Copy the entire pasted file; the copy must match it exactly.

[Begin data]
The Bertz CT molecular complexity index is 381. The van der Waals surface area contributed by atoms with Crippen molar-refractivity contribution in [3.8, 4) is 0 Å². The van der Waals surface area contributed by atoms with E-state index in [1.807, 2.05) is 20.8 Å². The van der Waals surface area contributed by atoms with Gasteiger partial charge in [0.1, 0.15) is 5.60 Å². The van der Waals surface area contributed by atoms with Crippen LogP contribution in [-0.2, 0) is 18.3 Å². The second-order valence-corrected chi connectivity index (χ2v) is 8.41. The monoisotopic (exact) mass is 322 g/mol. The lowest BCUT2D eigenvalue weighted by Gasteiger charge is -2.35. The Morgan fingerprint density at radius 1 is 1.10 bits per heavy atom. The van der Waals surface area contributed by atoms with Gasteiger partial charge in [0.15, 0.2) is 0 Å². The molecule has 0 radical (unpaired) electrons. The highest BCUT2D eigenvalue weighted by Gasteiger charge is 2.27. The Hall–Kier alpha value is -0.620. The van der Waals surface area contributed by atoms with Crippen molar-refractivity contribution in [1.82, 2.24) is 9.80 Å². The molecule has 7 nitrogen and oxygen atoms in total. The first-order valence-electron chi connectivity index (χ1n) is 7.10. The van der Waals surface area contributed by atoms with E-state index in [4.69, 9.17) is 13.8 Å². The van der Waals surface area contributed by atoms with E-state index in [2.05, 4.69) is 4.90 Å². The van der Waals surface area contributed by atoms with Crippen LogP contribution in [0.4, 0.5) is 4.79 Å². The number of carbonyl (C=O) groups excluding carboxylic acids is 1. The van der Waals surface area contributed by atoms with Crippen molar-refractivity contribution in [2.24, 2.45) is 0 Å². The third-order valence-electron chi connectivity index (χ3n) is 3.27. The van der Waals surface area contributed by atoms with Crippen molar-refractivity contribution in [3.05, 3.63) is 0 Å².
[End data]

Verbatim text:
The Bertz CT molecular complexity index is 381. The van der Waals surface area contributed by atoms with Crippen molar-refractivity contribution in [3.8, 4) is 0 Å². The van der Waals surface area contributed by atoms with E-state index in [1.807, 2.05) is 20.8 Å². The van der Waals surface area contributed by atoms with Gasteiger partial charge in [0.1, 0.15) is 5.60 Å². The van der Waals surface area contributed by atoms with Crippen LogP contribution in [-0.2, 0) is 18.3 Å². The second-order valence-corrected chi connectivity index (χ2v) is 8.41. The monoisotopic (exact) mass is 322 g/mol. The lowest BCUT2D eigenvalue weighted by Gasteiger charge is -2.35. The Morgan fingerprint density at radius 1 is 1.10 bits per heavy atom. The van der Waals surface area contributed by atoms with Gasteiger partial charge in [0.15, 0.2) is 0 Å². The molecule has 0 radical (unpaired) electrons. The highest BCUT2D eigenvalue weighted by Gasteiger charge is 2.27. The Hall–Kier alpha value is -0.620. The van der Waals surface area contributed by atoms with Crippen molar-refractivity contribution in [1.82, 2.24) is 9.80 Å². The molecule has 7 nitrogen and oxygen atoms in total. The first-order valence-electron chi connectivity index (χ1n) is 7.10. The van der Waals surface area contributed by atoms with E-state index in [4.69, 9.17) is 13.8 Å². The van der Waals surface area contributed by atoms with E-state index in [2.05, 4.69) is 4.90 Å². The van der Waals surface area contributed by atoms with Crippen LogP contribution in [0.4, 0.5) is 4.79 Å². The number of carbonyl (C=O) groups excluding carboxylic acids is 1. The van der Waals surface area contributed by atoms with Crippen molar-refractivity contribution in [2.24, 2.45) is 0 Å². The third-order valence-electron chi connectivity index (χ3n) is 3.27. The van der Waals surface area contributed by atoms with Crippen molar-refractivity contribution in [3.05, 3.63) is 0 Å².